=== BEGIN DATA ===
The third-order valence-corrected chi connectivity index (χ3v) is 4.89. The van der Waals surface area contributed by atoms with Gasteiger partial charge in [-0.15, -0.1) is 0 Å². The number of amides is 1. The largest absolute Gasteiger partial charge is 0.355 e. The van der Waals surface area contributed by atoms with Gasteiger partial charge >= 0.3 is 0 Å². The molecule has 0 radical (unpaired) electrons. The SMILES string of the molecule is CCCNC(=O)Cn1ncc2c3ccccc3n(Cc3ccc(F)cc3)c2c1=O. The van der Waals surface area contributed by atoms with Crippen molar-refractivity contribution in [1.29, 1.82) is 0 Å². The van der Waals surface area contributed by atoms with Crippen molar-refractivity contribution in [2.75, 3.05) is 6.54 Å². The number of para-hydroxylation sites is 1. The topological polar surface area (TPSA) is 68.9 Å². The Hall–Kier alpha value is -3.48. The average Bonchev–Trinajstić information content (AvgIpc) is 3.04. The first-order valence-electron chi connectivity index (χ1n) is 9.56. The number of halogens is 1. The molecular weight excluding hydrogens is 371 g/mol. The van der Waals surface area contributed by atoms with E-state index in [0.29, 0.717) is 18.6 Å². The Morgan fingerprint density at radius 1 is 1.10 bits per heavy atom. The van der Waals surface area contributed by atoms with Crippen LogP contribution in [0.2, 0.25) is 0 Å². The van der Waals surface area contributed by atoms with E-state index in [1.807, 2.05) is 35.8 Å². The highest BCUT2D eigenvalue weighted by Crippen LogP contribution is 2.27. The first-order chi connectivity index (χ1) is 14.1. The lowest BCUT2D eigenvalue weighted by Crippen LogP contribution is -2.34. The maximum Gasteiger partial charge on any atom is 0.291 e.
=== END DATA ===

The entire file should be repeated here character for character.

The third-order valence-corrected chi connectivity index (χ3v) is 4.89. The van der Waals surface area contributed by atoms with Gasteiger partial charge in [-0.15, -0.1) is 0 Å². The number of amides is 1. The largest absolute Gasteiger partial charge is 0.355 e. The van der Waals surface area contributed by atoms with Gasteiger partial charge >= 0.3 is 0 Å². The molecule has 0 radical (unpaired) electrons. The SMILES string of the molecule is CCCNC(=O)Cn1ncc2c3ccccc3n(Cc3ccc(F)cc3)c2c1=O. The van der Waals surface area contributed by atoms with Crippen molar-refractivity contribution in [1.29, 1.82) is 0 Å². The van der Waals surface area contributed by atoms with Crippen molar-refractivity contribution in [2.75, 3.05) is 6.54 Å². The number of para-hydroxylation sites is 1. The topological polar surface area (TPSA) is 68.9 Å². The Hall–Kier alpha value is -3.48. The average Bonchev–Trinajstić information content (AvgIpc) is 3.04. The first-order valence-electron chi connectivity index (χ1n) is 9.56. The number of halogens is 1. The molecular weight excluding hydrogens is 371 g/mol. The van der Waals surface area contributed by atoms with E-state index in [0.29, 0.717) is 18.6 Å². The Morgan fingerprint density at radius 1 is 1.10 bits per heavy atom. The van der Waals surface area contributed by atoms with Crippen LogP contribution in [0.2, 0.25) is 0 Å². The van der Waals surface area contributed by atoms with E-state index in [1.807, 2.05) is 35.8 Å². The highest BCUT2D eigenvalue weighted by Crippen LogP contribution is 2.27. The first-order chi connectivity index (χ1) is 14.1. The lowest BCUT2D eigenvalue weighted by Crippen LogP contribution is -2.34. The maximum Gasteiger partial charge on any atom is 0.291 e.